Investors around the world are making impact investments to unleash the power of capital for good. Continue reading to learn about the core characteristics of impact investing, who is making impact investments, the results these investments can achieve, and more. A version of this primer, answering many of the most frequently asked questions about impact investing, is available for download as well. Share it with a friend or on social media.
Impact investments are investments made with the intention to generate positive, measurable social and environmental impact alongside a financial return. Impact investments can be made in both emerging and developed markets, and target a range of returns from below market to market rate, depending on investors' strategic goals.
The growing impact investment market provides capital to address the world’s most pressing challenges in sectors such as sustainable agriculture, renewable energy, conservation, microfinance, and affordable and accessible basic services including housing, healthcare, and education.
The practice of impact investing is further defined by the following characteristics.
Note: On April 3, 2019, the GIIN published the Core Characteristics of Impact Investing, which complement this definition and aim to provide even further clarity about how to approach impact investing. View these four tenets that establish baseline expectations for impact investing, here >
INTENTIONALITY An investor’s intention to have a positive social or environmental impact through investments is essential to impact investing.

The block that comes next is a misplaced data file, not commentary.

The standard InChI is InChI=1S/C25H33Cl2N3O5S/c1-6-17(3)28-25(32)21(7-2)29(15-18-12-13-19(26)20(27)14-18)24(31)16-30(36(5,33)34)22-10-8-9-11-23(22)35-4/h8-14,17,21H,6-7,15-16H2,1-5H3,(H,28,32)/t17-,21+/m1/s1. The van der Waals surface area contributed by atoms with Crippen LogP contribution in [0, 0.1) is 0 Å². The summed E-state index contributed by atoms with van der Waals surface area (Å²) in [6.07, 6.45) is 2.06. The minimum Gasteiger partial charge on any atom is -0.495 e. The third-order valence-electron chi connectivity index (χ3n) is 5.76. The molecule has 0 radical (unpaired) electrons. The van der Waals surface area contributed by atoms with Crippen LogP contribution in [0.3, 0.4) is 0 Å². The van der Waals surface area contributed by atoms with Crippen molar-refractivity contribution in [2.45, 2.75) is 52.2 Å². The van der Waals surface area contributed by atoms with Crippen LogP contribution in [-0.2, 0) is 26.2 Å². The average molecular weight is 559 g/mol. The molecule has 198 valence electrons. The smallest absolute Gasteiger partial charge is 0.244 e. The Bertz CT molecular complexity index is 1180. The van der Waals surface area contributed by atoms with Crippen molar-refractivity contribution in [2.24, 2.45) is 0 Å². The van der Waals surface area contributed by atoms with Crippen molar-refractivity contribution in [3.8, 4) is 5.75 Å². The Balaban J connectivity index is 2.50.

INVESTMENT WITH RETURN EXPECTATIONS Impact investments are expected to generate a financial return on capital or, at minimum, a return of capital.
RANGE OF RETURN EXPECTATIONS AND ASSET CLASSES Impact investments target financial returns that range from below market (sometimes called concessionary) to risk-adjusted market rate, and can be made across asset classes, including but not limited to cash equivalents, fixed income, venture capital, and private equity.
IMPACT MEASUREMENT A hallmark of impact investing is the commitment of the investor to measure and report the social and environmental performance and progress of underlying investments, ensuring transparency and accountability while informing the practice of impact investing and building the field.
Investors’ approaches to impact measurement will vary based on their objectives and capacities, and the choice of what to measure usually reflects investor goals and, consequently, investor intention. In general, components of impact measurement best practices for impact investing include:
- Establishing and stating social and environmental objectives to relevant stakeholders
- Setting performance metrics/targets related to these objectives using standardized metrics wherever possible
- Monitoring and managing the performance of investees against these targets
- Reporting on social and environmental performance to relevant stakeholders
Impact investing challenges the long-held views that social and environmental issues should be addressed only by philanthropic donations, and that market investments should focus exclusively on achieving financial returns.
The impact investing market offers diverse and viable opportunities for investors to advance social and environmental solutions through investments that also produce financial returns.
Many types of investors are entering the growing impact investing market. Here are a few common investor motivations:
Impact investment has attracted a wide variety of investors, both individual and institutional.
Impact investors have diverse financial return expectations. Some intentionally invest for below-market-rate returns, in line with their strategic objectives. Others pursue market-competitive and market-beating returns, sometimes required by fiduciary responsibility. Most investors surveyed in the GIIN's 2020 Annual Impact Investor Survey pursue competitive, market-rate returns.